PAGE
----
I was a little disappointed to see the continued use of gasoline powered Postal Service vehicles. The introduction of electrically powered vehicles is an admirable goal, but certainly has it's own issues, as in grid capability and generation capacity. Noth America's access to home grown natural gas would seem to be a logical fuel choice. It has been touted as a transitional fuel with fewer emissions. The technology is already out there. My little standby generator is actually tri-fuel: gasoline, propane, or natural gas. After market kits have been around for decades. Industrial size generators are available powered by methane(the major component of natural gas) emissions from waste water treatment plants, methane capture at landfills, digester systems at farms and pumping stations for natural gas pipelines. Some ships now have dual fuel engines: Liquid natural gas together with diesel technologies. Urban areas could benefit from natural gas powered delivery fleets. Refueling can be at home base right from already existing gas mains which most cities have. Just a thought.
James Jordan (Falls Church,Va)
Thank you for this report. The Post Office Board and executives and executives of Oshkosh Defense must be aware of the need to electrify the global transport system to mitigate the threat posed by global warming/climate change. I agree with Chairman Connolly: this is a serious negative mark on their record of competency. There are plenty of manufacturers available to replace these executives. The executive teams at USPO and Oshkosh Defense obviously have not taken note of President Biden's commitment to action on global warming. He won by 8 million votes. President Biden's strategy to electrify transportation is a great one. Accordingly, our team has been busy responding to the questions, Mr. Biden proposed to the Council of Advisors on Science and Technology (PCAST) with a proposal to build a very energy efficient no emissions Maglev transport system that carries both passengers and vans and trucks. We would be delighted to add a van design and manufacturing to our proposal. "How can breakthroughs in science and technology create powerful new solutions to address climate change—propelling market-driven change, jump-starting economic growth, improving health, and growing jobs, especially in communities that have been left behind?" "How can the United States ensure that it is the world leader in the technologies and industries of the future that will be critical to our economic prosperity and national security, especially in competition with China?"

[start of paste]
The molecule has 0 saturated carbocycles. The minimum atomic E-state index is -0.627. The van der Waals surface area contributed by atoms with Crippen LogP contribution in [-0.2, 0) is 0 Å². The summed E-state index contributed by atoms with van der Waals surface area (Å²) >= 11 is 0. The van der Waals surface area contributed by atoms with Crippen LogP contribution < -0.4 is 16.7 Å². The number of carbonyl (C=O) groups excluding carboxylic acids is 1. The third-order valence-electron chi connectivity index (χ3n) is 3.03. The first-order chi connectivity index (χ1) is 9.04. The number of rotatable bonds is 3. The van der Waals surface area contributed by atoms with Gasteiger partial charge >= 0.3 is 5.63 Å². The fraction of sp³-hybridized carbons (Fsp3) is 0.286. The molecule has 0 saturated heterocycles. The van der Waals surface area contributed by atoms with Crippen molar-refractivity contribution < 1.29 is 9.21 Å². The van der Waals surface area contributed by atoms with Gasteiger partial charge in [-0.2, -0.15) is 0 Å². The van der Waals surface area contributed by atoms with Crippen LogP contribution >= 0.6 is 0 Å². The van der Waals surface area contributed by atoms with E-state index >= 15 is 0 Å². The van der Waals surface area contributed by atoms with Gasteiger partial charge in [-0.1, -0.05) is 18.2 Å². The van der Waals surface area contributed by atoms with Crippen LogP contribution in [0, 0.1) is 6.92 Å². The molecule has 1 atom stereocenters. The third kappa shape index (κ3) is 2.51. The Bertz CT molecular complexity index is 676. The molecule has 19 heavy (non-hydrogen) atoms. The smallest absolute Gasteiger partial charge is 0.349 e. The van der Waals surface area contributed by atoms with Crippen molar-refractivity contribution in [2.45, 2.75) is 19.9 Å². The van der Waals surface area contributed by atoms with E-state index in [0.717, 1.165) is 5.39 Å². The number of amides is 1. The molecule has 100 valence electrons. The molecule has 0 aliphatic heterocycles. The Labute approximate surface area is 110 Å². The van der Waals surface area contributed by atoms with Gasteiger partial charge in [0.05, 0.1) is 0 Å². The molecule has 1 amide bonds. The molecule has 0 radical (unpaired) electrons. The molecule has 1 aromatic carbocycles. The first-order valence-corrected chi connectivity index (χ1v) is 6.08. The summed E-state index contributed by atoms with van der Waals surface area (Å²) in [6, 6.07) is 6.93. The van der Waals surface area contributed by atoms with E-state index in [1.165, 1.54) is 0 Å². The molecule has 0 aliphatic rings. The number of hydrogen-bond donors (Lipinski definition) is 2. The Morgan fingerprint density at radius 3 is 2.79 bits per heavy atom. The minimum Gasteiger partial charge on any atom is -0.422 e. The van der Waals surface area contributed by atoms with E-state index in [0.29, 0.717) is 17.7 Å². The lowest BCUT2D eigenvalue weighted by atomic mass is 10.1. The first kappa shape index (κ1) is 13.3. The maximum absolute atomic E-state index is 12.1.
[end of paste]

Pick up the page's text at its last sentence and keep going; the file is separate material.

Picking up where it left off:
Brandon (Dallas)
@James Jordan Biden is the president, but the USPS is quasi-governmental agency and congresses charter for them says that they are not supposed to take current political priorities of whichever party is in charge into account when making their decisions.
Brynie (NYC)
I wonder sometimes why I continue to defend the public sector. It has become an internal struggle.
Jim D (Florida)
Greta Thunberg's, "How dare you!" fits this travesty perfectly. It's another reminder that the endless parade of republican hacks is an environmental nightmare, and that the climate provisions of Biden's program urgently need to be passed, even if concessions need to be made on the rest of the bill.
Brandon (Dallas)
@Jim D The problem is that BBB bill is dead and not coming back thanks to Manchin. The most popular parts of it may be pass individually, the problem there is that the climate change part never polled well anywhere outside of the west coast and new england. It was only in 2018 that the percentage of americans nationwide who belived climate change was real and an issue passed 50%, however only 28% of americans nationwide where willing to pay more or approve of the government spending more to fix the climate change issues. Minds are changing, but at current rates, you won't be able to get a major climate bill through till the end of the decade.
Newfie (Newfoundland)
Do people not realize that oil production is peaking and will enter terminal decline ? Peak oil. Look it up.
Brandon (Dallas)
@Newfie Also, look up the number of times "peak oil" has been predicted, basically every decade since the 70's the problem is that all peak oil predictions are made based on current reserves and there are always new reserves to find for the foreseeable future. In the 60's peak oil was first predicted for the mid-1970's, then oil was found in the north sea and norway, and the experts then said the mid-80s, then in the mid-80s deep sea gulf of mexico was found, and then the experts said mid-90s, then modern fracking gave us access to huge amounts in the shale rock in TX, OK, and ND. So the experts moved the date again to 2005, but then the Canadians started mass production from the oil sands in Alberta and the experts had to delay the date again, and if the pipeline news out of Africa is accurate, eastern africa will be a major exporter in a few years time, and once again the experts will move the "peak oil" date.
CastleMan (Colorado)
If this, on top of Mr. DeJoy's overt partisan manipulation of the Postal Service in service of Donald Trump' reelection campaign, is not reason to fire him, then nothing is. Congress must nullify any contract the USPS signs for gas-powered postal vehicles. To do less will be to lock in millions of tons of avoidable greenhouse gas emissions and make a mockery of this country's already flimsy commitment to doing anything about the climate crisis.